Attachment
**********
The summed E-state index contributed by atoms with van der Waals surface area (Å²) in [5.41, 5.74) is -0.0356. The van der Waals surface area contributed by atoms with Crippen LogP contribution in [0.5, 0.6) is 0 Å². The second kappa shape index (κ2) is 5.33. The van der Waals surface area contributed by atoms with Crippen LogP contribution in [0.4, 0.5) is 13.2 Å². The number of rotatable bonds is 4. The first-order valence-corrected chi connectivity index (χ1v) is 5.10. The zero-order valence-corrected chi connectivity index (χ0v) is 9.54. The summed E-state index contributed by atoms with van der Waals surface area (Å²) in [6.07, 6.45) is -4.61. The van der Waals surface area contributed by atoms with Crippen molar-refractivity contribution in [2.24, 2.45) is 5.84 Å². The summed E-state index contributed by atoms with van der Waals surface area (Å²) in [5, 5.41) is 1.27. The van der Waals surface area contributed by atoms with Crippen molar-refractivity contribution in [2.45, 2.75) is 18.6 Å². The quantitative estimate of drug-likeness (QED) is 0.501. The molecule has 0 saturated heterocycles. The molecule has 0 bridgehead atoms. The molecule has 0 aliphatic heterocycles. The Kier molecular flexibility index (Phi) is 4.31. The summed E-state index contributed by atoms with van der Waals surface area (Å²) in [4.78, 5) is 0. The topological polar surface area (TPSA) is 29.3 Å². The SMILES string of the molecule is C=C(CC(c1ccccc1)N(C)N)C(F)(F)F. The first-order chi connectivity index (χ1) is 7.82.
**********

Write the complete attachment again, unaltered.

The summed E-state index contributed by atoms with van der Waals surface area (Å²) in [5.41, 5.74) is -0.0356. The van der Waals surface area contributed by atoms with Crippen LogP contribution in [0.5, 0.6) is 0 Å². The second kappa shape index (κ2) is 5.33. The van der Waals surface area contributed by atoms with Crippen LogP contribution in [0.4, 0.5) is 13.2 Å². The number of rotatable bonds is 4. The first-order valence-corrected chi connectivity index (χ1v) is 5.10. The zero-order valence-corrected chi connectivity index (χ0v) is 9.54. The summed E-state index contributed by atoms with van der Waals surface area (Å²) in [6.07, 6.45) is -4.61. The van der Waals surface area contributed by atoms with Crippen molar-refractivity contribution in [2.24, 2.45) is 5.84 Å². The summed E-state index contributed by atoms with van der Waals surface area (Å²) in [5, 5.41) is 1.27. The van der Waals surface area contributed by atoms with Crippen molar-refractivity contribution in [2.45, 2.75) is 18.6 Å². The quantitative estimate of drug-likeness (QED) is 0.501. The molecule has 0 saturated heterocycles. The molecule has 0 bridgehead atoms. The molecule has 0 aliphatic heterocycles. The Kier molecular flexibility index (Phi) is 4.31. The summed E-state index contributed by atoms with van der Waals surface area (Å²) in [4.78, 5) is 0. The topological polar surface area (TPSA) is 29.3 Å². The SMILES string of the molecule is C=C(CC(c1ccccc1)N(C)N)C(F)(F)F. The first-order chi connectivity index (χ1) is 7.82.